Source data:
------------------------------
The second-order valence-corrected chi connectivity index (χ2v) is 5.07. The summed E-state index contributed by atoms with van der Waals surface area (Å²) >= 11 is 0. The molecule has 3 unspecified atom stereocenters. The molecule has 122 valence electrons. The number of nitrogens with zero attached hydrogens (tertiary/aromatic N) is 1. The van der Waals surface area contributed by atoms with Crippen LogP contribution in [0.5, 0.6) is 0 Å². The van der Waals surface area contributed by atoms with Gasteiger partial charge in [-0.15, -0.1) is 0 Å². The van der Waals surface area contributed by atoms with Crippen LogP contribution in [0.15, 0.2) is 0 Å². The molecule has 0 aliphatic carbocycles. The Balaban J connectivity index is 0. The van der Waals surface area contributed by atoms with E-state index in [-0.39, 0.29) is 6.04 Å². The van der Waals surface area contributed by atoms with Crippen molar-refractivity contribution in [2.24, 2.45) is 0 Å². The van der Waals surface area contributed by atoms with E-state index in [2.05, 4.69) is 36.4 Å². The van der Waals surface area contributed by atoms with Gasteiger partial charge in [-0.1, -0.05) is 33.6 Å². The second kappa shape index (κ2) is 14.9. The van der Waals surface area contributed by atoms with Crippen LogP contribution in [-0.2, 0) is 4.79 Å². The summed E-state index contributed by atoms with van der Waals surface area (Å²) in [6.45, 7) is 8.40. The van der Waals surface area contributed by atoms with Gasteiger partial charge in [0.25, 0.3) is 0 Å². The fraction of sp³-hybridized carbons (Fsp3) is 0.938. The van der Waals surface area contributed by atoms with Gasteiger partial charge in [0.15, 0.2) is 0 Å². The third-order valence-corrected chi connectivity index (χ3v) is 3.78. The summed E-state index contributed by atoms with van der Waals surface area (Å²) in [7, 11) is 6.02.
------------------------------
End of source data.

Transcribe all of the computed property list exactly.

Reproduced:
The second-order valence-corrected chi connectivity index (χ2v) is 5.07. The summed E-state index contributed by atoms with van der Waals surface area (Å²) >= 11 is 0. The molecule has 3 unspecified atom stereocenters. The molecule has 122 valence electrons. The number of nitrogens with zero attached hydrogens (tertiary/aromatic N) is 1. The van der Waals surface area contributed by atoms with Crippen LogP contribution in [0.5, 0.6) is 0 Å². The van der Waals surface area contributed by atoms with Gasteiger partial charge in [-0.15, -0.1) is 0 Å². The van der Waals surface area contributed by atoms with Crippen LogP contribution in [0.15, 0.2) is 0 Å². The molecule has 0 aliphatic carbocycles. The Balaban J connectivity index is 0. The van der Waals surface area contributed by atoms with E-state index in [-0.39, 0.29) is 6.04 Å². The van der Waals surface area contributed by atoms with Crippen molar-refractivity contribution in [2.24, 2.45) is 0 Å². The van der Waals surface area contributed by atoms with E-state index in [2.05, 4.69) is 36.4 Å². The van der Waals surface area contributed by atoms with Gasteiger partial charge in [-0.1, -0.05) is 33.6 Å². The second kappa shape index (κ2) is 14.9. The van der Waals surface area contributed by atoms with Crippen LogP contribution in [-0.2, 0) is 4.79 Å². The summed E-state index contributed by atoms with van der Waals surface area (Å²) in [6.45, 7) is 8.40. The van der Waals surface area contributed by atoms with Gasteiger partial charge in [0.25, 0.3) is 0 Å². The fraction of sp³-hybridized carbons (Fsp3) is 0.938. The van der Waals surface area contributed by atoms with Gasteiger partial charge in [0.15, 0.2) is 0 Å². The third-order valence-corrected chi connectivity index (χ3v) is 3.78. The summed E-state index contributed by atoms with van der Waals surface area (Å²) in [7, 11) is 6.02.